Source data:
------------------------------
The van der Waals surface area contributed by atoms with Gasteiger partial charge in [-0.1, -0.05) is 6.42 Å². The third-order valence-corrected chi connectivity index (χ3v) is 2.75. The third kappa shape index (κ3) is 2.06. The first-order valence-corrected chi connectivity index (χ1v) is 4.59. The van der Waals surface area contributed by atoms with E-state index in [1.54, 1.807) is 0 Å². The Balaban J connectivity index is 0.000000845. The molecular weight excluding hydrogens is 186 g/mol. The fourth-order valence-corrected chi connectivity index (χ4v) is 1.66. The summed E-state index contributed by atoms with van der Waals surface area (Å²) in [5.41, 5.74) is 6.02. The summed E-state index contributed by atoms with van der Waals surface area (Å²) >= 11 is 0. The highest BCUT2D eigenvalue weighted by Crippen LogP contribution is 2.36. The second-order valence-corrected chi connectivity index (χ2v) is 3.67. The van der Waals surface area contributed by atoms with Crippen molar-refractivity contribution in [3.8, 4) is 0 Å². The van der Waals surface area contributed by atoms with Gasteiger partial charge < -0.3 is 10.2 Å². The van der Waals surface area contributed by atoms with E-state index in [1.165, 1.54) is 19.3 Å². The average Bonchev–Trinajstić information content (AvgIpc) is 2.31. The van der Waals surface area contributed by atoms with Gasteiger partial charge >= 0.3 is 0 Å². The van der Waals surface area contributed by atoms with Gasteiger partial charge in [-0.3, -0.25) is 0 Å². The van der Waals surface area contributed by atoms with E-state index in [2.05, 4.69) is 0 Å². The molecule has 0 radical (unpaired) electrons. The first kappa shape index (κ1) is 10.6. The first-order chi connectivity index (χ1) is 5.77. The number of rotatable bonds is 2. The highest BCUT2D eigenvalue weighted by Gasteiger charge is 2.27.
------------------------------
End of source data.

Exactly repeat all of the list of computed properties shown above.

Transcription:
The van der Waals surface area contributed by atoms with Gasteiger partial charge in [-0.1, -0.05) is 6.42 Å². The third-order valence-corrected chi connectivity index (χ3v) is 2.75. The third kappa shape index (κ3) is 2.06. The first-order valence-corrected chi connectivity index (χ1v) is 4.59. The van der Waals surface area contributed by atoms with E-state index in [1.54, 1.807) is 0 Å². The Balaban J connectivity index is 0.000000845. The molecular weight excluding hydrogens is 186 g/mol. The fourth-order valence-corrected chi connectivity index (χ4v) is 1.66. The summed E-state index contributed by atoms with van der Waals surface area (Å²) in [5.41, 5.74) is 6.02. The summed E-state index contributed by atoms with van der Waals surface area (Å²) >= 11 is 0. The highest BCUT2D eigenvalue weighted by Crippen LogP contribution is 2.36. The second-order valence-corrected chi connectivity index (χ2v) is 3.67. The van der Waals surface area contributed by atoms with Crippen molar-refractivity contribution in [3.8, 4) is 0 Å². The van der Waals surface area contributed by atoms with Gasteiger partial charge < -0.3 is 10.2 Å². The van der Waals surface area contributed by atoms with E-state index in [1.165, 1.54) is 19.3 Å². The average Bonchev–Trinajstić information content (AvgIpc) is 2.31. The van der Waals surface area contributed by atoms with Gasteiger partial charge >= 0.3 is 0 Å². The van der Waals surface area contributed by atoms with Gasteiger partial charge in [-0.3, -0.25) is 0 Å². The van der Waals surface area contributed by atoms with E-state index in [2.05, 4.69) is 0 Å². The molecule has 0 radical (unpaired) electrons. The first kappa shape index (κ1) is 10.6. The first-order chi connectivity index (χ1) is 5.77. The number of rotatable bonds is 2. The highest BCUT2D eigenvalue weighted by Gasteiger charge is 2.27.